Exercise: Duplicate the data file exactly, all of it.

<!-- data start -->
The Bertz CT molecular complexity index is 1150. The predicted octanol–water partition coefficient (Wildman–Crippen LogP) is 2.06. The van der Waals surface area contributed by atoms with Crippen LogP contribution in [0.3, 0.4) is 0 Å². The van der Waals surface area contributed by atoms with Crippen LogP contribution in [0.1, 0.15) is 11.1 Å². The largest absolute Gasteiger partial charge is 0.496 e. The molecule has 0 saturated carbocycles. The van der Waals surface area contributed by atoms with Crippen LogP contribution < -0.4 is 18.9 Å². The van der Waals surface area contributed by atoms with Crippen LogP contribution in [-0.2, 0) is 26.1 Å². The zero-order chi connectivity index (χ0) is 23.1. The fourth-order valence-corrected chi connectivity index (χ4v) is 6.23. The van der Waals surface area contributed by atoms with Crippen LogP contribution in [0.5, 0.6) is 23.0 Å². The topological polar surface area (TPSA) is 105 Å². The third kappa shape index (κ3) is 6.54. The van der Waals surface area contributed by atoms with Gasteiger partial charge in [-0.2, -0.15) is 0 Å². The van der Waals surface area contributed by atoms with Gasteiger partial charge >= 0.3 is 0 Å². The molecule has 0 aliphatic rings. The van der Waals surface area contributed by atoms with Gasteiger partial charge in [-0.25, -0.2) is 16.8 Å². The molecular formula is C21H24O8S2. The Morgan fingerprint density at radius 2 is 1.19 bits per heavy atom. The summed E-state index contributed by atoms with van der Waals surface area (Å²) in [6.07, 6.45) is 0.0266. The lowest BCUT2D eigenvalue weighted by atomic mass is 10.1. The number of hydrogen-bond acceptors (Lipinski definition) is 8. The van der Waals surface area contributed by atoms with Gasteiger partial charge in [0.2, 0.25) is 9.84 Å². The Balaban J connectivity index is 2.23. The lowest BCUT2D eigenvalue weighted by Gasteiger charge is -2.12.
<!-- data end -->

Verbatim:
The Bertz CT molecular complexity index is 1150. The predicted octanol–water partition coefficient (Wildman–Crippen LogP) is 2.06. The van der Waals surface area contributed by atoms with Crippen LogP contribution in [0.3, 0.4) is 0 Å². The van der Waals surface area contributed by atoms with Crippen LogP contribution in [0.1, 0.15) is 11.1 Å². The largest absolute Gasteiger partial charge is 0.496 e. The molecule has 0 saturated carbocycles. The van der Waals surface area contributed by atoms with Crippen LogP contribution < -0.4 is 18.9 Å². The van der Waals surface area contributed by atoms with Crippen LogP contribution in [-0.2, 0) is 26.1 Å². The zero-order chi connectivity index (χ0) is 23.1. The fourth-order valence-corrected chi connectivity index (χ4v) is 6.23. The van der Waals surface area contributed by atoms with Crippen LogP contribution in [0.5, 0.6) is 23.0 Å². The topological polar surface area (TPSA) is 105 Å². The third kappa shape index (κ3) is 6.54. The van der Waals surface area contributed by atoms with Gasteiger partial charge in [-0.2, -0.15) is 0 Å². The van der Waals surface area contributed by atoms with Gasteiger partial charge >= 0.3 is 0 Å². The molecule has 0 aliphatic rings. The van der Waals surface area contributed by atoms with Gasteiger partial charge in [-0.25, -0.2) is 16.8 Å². The molecular formula is C21H24O8S2. The Morgan fingerprint density at radius 2 is 1.19 bits per heavy atom. The summed E-state index contributed by atoms with van der Waals surface area (Å²) in [6.07, 6.45) is 0.0266. The lowest BCUT2D eigenvalue weighted by atomic mass is 10.1. The number of hydrogen-bond acceptors (Lipinski definition) is 8. The van der Waals surface area contributed by atoms with Gasteiger partial charge in [0.2, 0.25) is 9.84 Å². The Balaban J connectivity index is 2.23. The lowest BCUT2D eigenvalue weighted by Gasteiger charge is -2.12.